Monte Sarmiento is a pyramidal peak with a glaciated saddle-shaped summit located within Alberto de Agostini National Park, in the Chilean portion of Tierra del Fuego. It rises abruptly from the east shore of the Magdalena Channel and marks the western border of the Cordillera Darwin. The mountain is frequently shrouded in clouds, but when it is visible is "the most sublime spectacle in Tierra del Fuego" according the words of Charles Darwin, one of the many people who have been captivated by the breathtaking beauty of this mountain.
The climbing route is almost entirely on ice and snow with some technical climbing near the summit
Some of the surrounding peaks of Monte Sarmiento are still unclimbed.
Getting at the base of Monte Sarmiento is not cheap and easy.
The peak looks out across the Cockburn Canal to the countless rugged islands of the southwestern Patagonia coast. Though the major center for much of Tierra del Fuego is the tourist town of Ushuaia (Argentina), Sarmiento's northern location on the island makes it more easily accessible from Punta Arenas, a Chilean coastal city located to the north, across the Strait of Magellan.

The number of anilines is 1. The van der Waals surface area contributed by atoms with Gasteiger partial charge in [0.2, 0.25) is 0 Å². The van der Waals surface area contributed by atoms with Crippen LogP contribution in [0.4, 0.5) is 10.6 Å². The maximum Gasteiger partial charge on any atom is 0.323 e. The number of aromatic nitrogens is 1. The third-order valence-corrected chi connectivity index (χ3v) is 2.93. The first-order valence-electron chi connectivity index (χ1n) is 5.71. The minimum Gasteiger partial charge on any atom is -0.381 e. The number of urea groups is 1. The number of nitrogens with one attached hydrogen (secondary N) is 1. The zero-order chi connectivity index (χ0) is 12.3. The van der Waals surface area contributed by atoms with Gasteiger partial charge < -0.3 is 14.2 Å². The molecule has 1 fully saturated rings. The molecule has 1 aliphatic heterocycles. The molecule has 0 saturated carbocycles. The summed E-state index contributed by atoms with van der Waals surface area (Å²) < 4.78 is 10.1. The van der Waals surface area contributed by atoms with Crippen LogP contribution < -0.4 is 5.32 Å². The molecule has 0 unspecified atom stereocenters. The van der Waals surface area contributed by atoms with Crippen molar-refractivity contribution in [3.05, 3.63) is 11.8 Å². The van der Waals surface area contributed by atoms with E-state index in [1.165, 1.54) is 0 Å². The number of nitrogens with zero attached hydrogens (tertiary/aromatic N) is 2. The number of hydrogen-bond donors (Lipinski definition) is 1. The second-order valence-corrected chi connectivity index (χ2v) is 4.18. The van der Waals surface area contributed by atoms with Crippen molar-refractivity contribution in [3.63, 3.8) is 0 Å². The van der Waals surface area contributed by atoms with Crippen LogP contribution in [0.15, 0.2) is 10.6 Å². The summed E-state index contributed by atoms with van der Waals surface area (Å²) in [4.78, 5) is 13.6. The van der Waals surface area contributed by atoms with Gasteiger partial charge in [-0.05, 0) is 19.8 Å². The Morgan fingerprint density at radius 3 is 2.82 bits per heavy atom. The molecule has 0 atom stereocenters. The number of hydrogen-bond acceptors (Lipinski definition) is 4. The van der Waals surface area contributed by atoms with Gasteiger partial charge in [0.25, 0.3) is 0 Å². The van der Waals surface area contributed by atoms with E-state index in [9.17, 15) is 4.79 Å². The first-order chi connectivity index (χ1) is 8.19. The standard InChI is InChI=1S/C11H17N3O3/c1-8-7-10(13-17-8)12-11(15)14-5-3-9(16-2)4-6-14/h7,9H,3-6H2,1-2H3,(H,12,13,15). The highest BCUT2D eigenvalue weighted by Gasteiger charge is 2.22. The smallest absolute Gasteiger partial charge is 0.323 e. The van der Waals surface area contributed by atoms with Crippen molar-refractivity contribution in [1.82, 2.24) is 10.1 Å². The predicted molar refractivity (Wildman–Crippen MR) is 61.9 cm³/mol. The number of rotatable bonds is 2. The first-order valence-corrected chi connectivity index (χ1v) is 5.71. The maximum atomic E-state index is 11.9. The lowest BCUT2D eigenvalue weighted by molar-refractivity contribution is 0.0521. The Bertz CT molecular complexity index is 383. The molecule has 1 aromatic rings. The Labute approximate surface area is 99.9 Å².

The better option is to fly in Punta Arenas via Santiago del Chile or fly to Rio Gallegos via Buenos Aires and then take a bus to Punta Arenas. If the second otpion is taken you have to add 6/8 hours ground transportation but if travelling from Europe this should result a cheaper option because travelling to and in Argentina is cheaper.
When in Punta Arenas things get very long a difficult. Access to the mountain is possible only by boat (Punta Arenas is about 100km North of the mountain). Ascents have been made from landings on the East side (Glaciar Blanco) of the peak at Bahia Escandollo on the Seno Martinez and from the W (Glaciar Schiaparelli) on the Canal Magdalena.
Transportation can be arranged in Punta Arenas, more likely as part of already organised tours. Expect to pay for a four people party and the equipment in the range 1,500-2,000 USD (2007 survey).
An useful map for the climb (but very large scale and quite out of date) is the 1:250,000 Andes Patagonicos sheet 2 "Iwa to Yuki" number 45.
Climbing Sarmiento is a real expedition, the weather is atrocious, the approach long and difficult. A minimum of two weeks should be planned to have significant chances of success.
There are no restrictions for camping.
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